As Low As Reasonably Achievable (ALARA)

What Does ALARA Mean?

How many times have you heard the acronym ALARA mentioned at either a radiation safety training session, Radiation Safety Committee (RSC) meeting or an audit / inspection conducted by your friendly Radiation Safety staff member? Most of us quickly think; “I know what that means; ALARA stands for as low as reasonably achievable”. We should employ time, distance and shielding to reduce our radiation dose. Typically that is the end of it and we move onto something else.

Besides trying to ensure that occupational and public exposure to radiation is kept as low as reasonably achievable (ALARA) and complying with regulatory requirements, is there anything else that should be added or known about the ALARA concept?

Once a philosophy, and now regulation, ALARA is the core concept of any Radiation Safety program. ALARA applies to all radiological situations that can give rise to personal dose including both occupational and public exposures to direct and indirect radiation from either radioactive materials, or radiation producing machines. “Licensees are required to make every reasonable effort to maintain radiation exposures, and releases of radioactive materials in effluents to unrestricted area, as low as reasonably achievable.” Dose limits are well defined in the Department of Public Health regulations (105 CMR 120.00) and are set to protect individuals from deterministic effects and unacceptable stochastic risk.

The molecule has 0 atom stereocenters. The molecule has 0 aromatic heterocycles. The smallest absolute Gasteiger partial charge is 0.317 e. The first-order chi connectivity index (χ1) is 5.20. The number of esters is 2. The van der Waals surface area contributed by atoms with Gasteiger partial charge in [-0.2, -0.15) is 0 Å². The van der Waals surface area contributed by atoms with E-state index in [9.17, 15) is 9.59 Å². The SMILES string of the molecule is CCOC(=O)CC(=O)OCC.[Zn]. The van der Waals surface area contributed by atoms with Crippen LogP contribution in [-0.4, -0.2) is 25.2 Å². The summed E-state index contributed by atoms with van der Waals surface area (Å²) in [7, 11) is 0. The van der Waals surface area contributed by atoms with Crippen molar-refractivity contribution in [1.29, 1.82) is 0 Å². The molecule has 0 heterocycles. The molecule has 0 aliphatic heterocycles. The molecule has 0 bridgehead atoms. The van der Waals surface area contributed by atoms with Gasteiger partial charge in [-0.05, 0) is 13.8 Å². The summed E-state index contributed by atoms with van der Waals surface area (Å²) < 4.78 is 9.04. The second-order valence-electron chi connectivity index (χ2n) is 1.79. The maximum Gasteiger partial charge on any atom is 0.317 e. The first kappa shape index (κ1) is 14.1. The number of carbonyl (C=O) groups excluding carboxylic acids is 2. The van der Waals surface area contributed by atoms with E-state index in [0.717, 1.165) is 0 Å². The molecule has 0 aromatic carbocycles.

Tufts ALARA program incorporates administrative controls ( e.g. ALARA I level = 125 mrem) to monitor radiation exposure and is overseen by the RSC. Radiation dose limits are 10% of the established occupational regulatory limits, are assigned to monitor individual radiation dose and to ensure exposures remain ALARA. Committee members meet on a quarterly basis to review the Radiation Safety Program performance and identify areas within the program that could be further developed or improved.
ALARA is promoted by:

  1. Providing appropriate training for workers to enhance Radiation Safety awareness.
  2. Posting and labeling accordingly to alert personnel to the presence of potential radiation hazards.
  3. Providing appropriate facilities and equipment to contain radiation and radioactive material including shielding, engineered containment, engineered protective equipment, specified handling tools and personnel protective equipment.
  4. Investigating deficiencies, conducting audits and radiological assessment to determine areas for improvement
  5. Drafting radiological safety procedures or SOPs and reviewing existing policies or procedures for effectiveness
  6. Radiation Safety tracking the performance of the Radiation Safety Program in RSC minutes or metrics

More information concerning the Radiation Safety Program is detailed within the Radiation Safety Manual located at:
http://publicsafety.tufts.edu/ehs/radiation-safety/radiation-safety-manual/

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